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King Solomon And The Queen Of Sheba

Vachel Lindsay 1879 (Springfield) – 1931 (Springfield)

(A Poem Game.)

“And when the Queen of Sheba heard of the fame of Solomon, . . .
she came to prove him with hard questions.”

[The men’s leader rises as he sees the Queen unveiling
and approaching a position that gives her half of the stage.]

Men’s Leader: The Queen of Sheba came to see King Solomon.
[He bows three times.]
I was King Solomon,
I was King Solomon,
I was King Solomon.

[She bows three times.]
Women’s Leader: I was the Queen,
I was the Queen,
I was the Queen.

Both Leaders: We will be king and queen,
[They stand together stretching their hands over the land.]
Reigning on mountains green,
Happy and free
For ten thousand years.

[They stagger forward as though carrying a yoke together.]
Both Leaders: King Solomon he had four hundred oxen.

Congregation: We were the oxen.

[Here King and Queen pause at the footlights.]
Both Leaders: You shall feel goads no more.
[They walk backward, throwing off the yoke and rejoicing.]
Walk dreadful roads no more,
Free from your loads
For ten thousand years.

[The men’s leader goes forward, the women’s leader dances round him.]
Both Leaders: King Solomon he had four hundred sweethearts.

[Here he pauses at the footlights.]
Congregation: We were the sweethearts.

[He walks backward. Both clap their hands to the measure.]
Both Leaders: You shall dance round again,
You shall dance round again,
Cymbals shall sound again,
Cymbals shall sound again,
[The Queen appears to gather wildflowers.]
Wildflowers be found
For ten thousand years,
Wildflowers be found
For ten thousand years.

[He continues to command the congregation, the woman to dance.
He goes forward to the footlights.]
Both Leaders: And every sweetheart had four hundred swans.

Congregation: We were the swans.

[The King walks backward.]
Both Leaders: You shall spread wings again,
You shall spread wings again,
[Here a special dance, by the Queen: swans flying in circles.]
Fly in soft rings again,
Fly in soft rings again,
Swim by cool springs
For ten thousand years,
Swim by cool springs,
For ten thousand years.

[The refrain “King Solomon” may be intoned by the men’s leader
whenever it is needed to enable the women’s leader to get to
her starting point. All the refrains may be likewise used.]
Men’s Leader: King Solomon,
King Solomon.

Women’s Leader: The Queen of Sheba asked him like a lady,
[They bow to each other—then give a pantomime
indicating a great rose garden.]
Bowing most politely:
“What makes the roses bloom
Over the mossy tomb,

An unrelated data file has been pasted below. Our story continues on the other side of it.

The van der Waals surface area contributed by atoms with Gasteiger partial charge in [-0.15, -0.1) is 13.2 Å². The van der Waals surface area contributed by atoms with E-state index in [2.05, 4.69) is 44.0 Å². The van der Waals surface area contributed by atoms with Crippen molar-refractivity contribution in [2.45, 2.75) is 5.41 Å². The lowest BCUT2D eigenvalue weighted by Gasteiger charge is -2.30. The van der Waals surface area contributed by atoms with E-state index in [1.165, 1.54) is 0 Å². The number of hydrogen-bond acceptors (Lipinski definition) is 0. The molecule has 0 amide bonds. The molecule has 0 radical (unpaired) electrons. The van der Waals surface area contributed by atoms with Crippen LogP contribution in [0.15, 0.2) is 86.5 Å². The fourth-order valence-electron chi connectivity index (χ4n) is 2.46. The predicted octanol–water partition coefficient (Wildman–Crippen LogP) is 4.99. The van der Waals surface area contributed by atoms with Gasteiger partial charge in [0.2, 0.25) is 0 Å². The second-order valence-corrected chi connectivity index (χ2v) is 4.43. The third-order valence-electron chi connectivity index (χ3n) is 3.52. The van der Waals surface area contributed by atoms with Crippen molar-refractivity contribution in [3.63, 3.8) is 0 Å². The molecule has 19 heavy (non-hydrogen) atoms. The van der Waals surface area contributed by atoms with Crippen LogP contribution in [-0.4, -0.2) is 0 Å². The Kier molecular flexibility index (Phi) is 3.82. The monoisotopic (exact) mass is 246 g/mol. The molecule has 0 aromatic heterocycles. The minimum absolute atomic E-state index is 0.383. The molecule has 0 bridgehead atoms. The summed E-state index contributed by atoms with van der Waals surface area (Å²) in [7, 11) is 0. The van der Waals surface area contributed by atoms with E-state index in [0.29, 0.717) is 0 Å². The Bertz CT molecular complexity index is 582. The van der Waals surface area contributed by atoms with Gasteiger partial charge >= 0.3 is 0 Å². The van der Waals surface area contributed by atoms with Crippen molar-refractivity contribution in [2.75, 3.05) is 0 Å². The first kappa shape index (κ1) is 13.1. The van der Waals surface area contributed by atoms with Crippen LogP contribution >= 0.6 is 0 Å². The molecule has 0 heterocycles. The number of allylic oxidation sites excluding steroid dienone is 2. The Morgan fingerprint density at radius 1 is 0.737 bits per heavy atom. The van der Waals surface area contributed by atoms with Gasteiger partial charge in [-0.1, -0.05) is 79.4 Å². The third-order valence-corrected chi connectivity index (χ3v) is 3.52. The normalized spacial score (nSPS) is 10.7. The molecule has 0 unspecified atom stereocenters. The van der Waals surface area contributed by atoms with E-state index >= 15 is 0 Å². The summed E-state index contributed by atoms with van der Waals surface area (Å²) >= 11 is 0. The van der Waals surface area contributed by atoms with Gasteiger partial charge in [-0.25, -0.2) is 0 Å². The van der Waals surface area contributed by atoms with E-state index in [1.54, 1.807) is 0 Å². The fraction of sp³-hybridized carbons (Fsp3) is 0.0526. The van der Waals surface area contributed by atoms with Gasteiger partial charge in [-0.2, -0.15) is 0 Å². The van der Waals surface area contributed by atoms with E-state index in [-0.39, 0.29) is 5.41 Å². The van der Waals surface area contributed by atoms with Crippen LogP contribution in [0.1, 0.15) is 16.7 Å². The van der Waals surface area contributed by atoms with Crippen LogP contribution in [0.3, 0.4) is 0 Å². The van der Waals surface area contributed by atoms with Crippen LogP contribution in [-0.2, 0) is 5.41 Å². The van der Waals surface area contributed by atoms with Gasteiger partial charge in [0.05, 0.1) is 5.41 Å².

Driving away the gloom
Ten thousand years?”

Men’s Leader: King Solomon made answer to the lady,
[They bow and confer. The Queen reserved, but taking cognizance.
The King wooing with ornate gestures of respect, and courtly animation.]
Bowing most politely:
“They bloom forever thinking of your beauty,
Your step so queenly and your eyes so lovely.
These keep the roses fair,
Young and without a care,
Making so sweet the air,
Ten thousand years.”

[The two, with a manner almost a cake walk, go forward.]
Both Leaders: King Solomon he had four hundred sons.

[On this line, King and Queen pause before the footlights.]
Congregation: We were the sons.

[Pantomime of crowning the audience.]
Both Leaders: Crowned by the throngs again,
[On this line they walk backward, playing great imaginary harps.]
You shall make songs again,
Singing along
For ten thousand years.

[They go forward in a pony gallop, then stand pawing.]
Both Leaders: He gave each son four hundred prancing ponies.

Congregation: We were the ponies.

[They nod their heads, starting to walk backward.]
Both Leaders: You shall eat hay again,
[A pony dance by both, in circles.]
In forests play again,
Rampage and neigh
For ten thousand years.

Men’s Leader: King Solomon he asked the Queen of Sheba,
[They bow to each other, standing so that
each one commands half of the stage.]
Bowing most politely:
“What makes the oak-tree grow
Hardy in sun and snow,
Never by wind brought low
Ten thousand years?”

Women’s Leader: The Queen of Sheba answered like a lady,
[They bow to each other, again, with pantomime indicating a forest.]
Bowing most politely:
“It blooms forever thinking of your wisdom,
Your brave heart and the way you rule your kingdom.
These keep the oak secure,
Weaving its leafy lure,
Dreaming by fountains pure
Ten thousand years.”
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Submitted on May 13, 2011

3:45 min read
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Vachel Lindsay

Nicholas Vachel Lindsay was an American poet. more…

All Vachel Lindsay poems | Vachel Lindsay Books

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